Elaine S. Zimmer

Elaine S. Zimmer

Elaine S. Zimmer

SCHENECTADY — Elaine S. Zimmer taught home economics while raising her two children and, with her husband, traveled to five continents and all 50 states.

She died peacefully, with her family by her side, on Thursday, Sept. 16, 2021, at Ingersoll Place. She was 92.

Born in Randolph, in western New York, she is the daughter of the late George and Ruth (née Oldro) Shannon. She grew up on a Cattaraugus County farm with no running water and no electricity. The farm was a sugar bush that produced an annual crop of maple syrup to supplement the family income

“Despite these simple roots, she was an excellent student and was the valedictorian of her graduating class,” her family wrote in a tribute. “Upon graduating from high school, Elaine worked as a dietician in the W.C.A. Hospital in Jamestown, New York, before enrolling in classes at Cornell University.”

While earning her bachelor’s degree in home economics, she met her husband, “Bill,” who also graduated from Cornell. The couple’s marriage lasted for 70 years, ending only with her death.

Mrs. Zimmer was an educator for more than two decades, teaching home economics at the junior-senior high and college levels. She also was an elementary school teacher for many years at Duanesburg Elementary School until she retired to pursue a full-time Shaklee career.

“During Elaine’s long, fruitful life,” her family wrote, “she was actively involved with her church, Guiding Eyes, Daughters of the American Revolution, gardening and Master Gardeners, Civic Orchestra in which she played the cello, City Mission of Schenectady, Wycliff Bible Translators for whom she held fundraising dinners, Mayflower Society, Love Inc., JARS, Pioneer Girls, support of various political candidates, hosting international students, Cooperative Extension, Frosty Acres Campground, Shaklee distributor, organist, and choir director.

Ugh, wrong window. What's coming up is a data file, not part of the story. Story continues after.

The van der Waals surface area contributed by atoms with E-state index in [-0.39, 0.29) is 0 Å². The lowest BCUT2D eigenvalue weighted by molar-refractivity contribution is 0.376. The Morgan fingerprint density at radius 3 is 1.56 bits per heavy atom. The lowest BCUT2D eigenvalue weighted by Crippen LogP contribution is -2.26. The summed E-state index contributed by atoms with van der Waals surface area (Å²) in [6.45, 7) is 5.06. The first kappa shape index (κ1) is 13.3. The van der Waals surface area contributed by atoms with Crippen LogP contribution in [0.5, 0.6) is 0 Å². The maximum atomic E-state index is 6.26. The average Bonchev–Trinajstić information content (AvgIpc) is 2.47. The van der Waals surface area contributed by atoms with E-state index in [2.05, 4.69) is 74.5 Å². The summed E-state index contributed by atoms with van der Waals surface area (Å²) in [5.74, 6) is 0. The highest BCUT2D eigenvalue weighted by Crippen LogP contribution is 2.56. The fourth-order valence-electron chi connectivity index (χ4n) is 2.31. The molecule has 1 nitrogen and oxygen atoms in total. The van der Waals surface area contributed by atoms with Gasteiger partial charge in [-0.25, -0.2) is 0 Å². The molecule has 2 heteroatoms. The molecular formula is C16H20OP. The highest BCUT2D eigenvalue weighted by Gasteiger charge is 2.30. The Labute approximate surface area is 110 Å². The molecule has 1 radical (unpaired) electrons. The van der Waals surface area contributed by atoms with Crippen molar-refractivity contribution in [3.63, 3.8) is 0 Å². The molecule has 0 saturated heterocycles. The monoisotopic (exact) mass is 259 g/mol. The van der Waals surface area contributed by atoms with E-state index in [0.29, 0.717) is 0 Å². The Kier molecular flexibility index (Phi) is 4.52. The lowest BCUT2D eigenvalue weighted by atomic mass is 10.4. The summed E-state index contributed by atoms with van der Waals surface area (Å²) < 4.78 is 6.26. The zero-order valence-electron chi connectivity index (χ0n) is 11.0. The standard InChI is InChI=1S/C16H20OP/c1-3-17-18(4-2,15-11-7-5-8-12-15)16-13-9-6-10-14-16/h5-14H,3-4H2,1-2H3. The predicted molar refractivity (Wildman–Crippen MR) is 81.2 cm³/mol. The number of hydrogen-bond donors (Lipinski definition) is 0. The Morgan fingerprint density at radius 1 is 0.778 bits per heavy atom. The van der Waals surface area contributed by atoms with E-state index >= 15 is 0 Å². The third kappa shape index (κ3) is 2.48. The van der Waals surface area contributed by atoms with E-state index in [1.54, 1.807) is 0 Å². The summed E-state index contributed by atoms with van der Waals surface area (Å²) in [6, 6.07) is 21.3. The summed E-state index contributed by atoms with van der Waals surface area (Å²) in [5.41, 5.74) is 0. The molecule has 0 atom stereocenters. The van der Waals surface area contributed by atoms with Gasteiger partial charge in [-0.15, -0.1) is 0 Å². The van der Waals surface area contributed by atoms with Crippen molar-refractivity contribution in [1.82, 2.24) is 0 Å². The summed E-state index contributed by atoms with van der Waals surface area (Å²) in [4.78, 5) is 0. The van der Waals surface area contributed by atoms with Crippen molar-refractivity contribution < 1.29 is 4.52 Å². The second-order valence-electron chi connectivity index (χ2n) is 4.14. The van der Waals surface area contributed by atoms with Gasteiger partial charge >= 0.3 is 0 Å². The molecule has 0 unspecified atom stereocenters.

“Elaine and her lifelong partner, Bill, loved traveling and frequently went on driving vacations in a pick-up camper, motorhome, or fifth-wheel RV. Their travels covered all 50 states and most of the Canadian provinces. They also enjoyed membership campgrounds and timeshares.

“They also went on a number of cruises and eventually visited five continents and many dozens of countries. Her love of traveling perhaps was spurred by their one-year-long, around-the-country road trip that began shortly after their third wedding anniversary and just weeks after the birth of their youngest child!”

****  

Elaine S. Zimmer is survived by her loving husband of 70 years, William; her son, Douglas Zimmer, and his wife Cherie, of Costa Mesa, California; her daughter, Charlotte Palmeri, and her husband, Frank, of Guilderland; her five grandchildren; and her five great-grandchildren.

Calling hours are on Tuesday, Sept. 28, from 4 to 6 p.m., with a service at 6 p.m. at New Comer Cremations & Funerals in Colonie.

Interment will be private.

Memorial messages may be left at www.altamontenterprise.com/milestones.

Memorial contributions may be made to the City Mission of Schenectady, 425 Hamilton St, Schenectady, NY 12305.

Tags:

More Obituaries

  • BERNE — Charlene M. Lee, who was passionate about her family, died on Friday, Oct. 8, 2021 at St. Peter’s Hospital in Albany. She was 85.

    She was born on June 3, 1936 in Schoharie to the late Willard and Mabel Berner Hotaling.

  • GUILDERLAND — Beatrice Doreen (née Williams) Pikcilingis, a religious woman who loved traveling and being with her family, was a long-time resident of Guilderland.

    Mrs. Pikcilingis died peacefully on Monday, Oct. 4, 2021, at Ellis Rehab and Residential Center in Schenectady. She was 94.

  • ALTAMONT — D. Frances Ripley was a master needle crafter whose work was sought by museums. She freely shared her love and knowledge of spinning and knitting each summer at the Altamont Fair’s Wool Nook.

The Altamont Enterprise is focused on hyper-local, high-quality journalism. We produce free election guides, curate readers' opinion pieces, and engage with important local issues. Subscriptions open full access to our work and make it possible.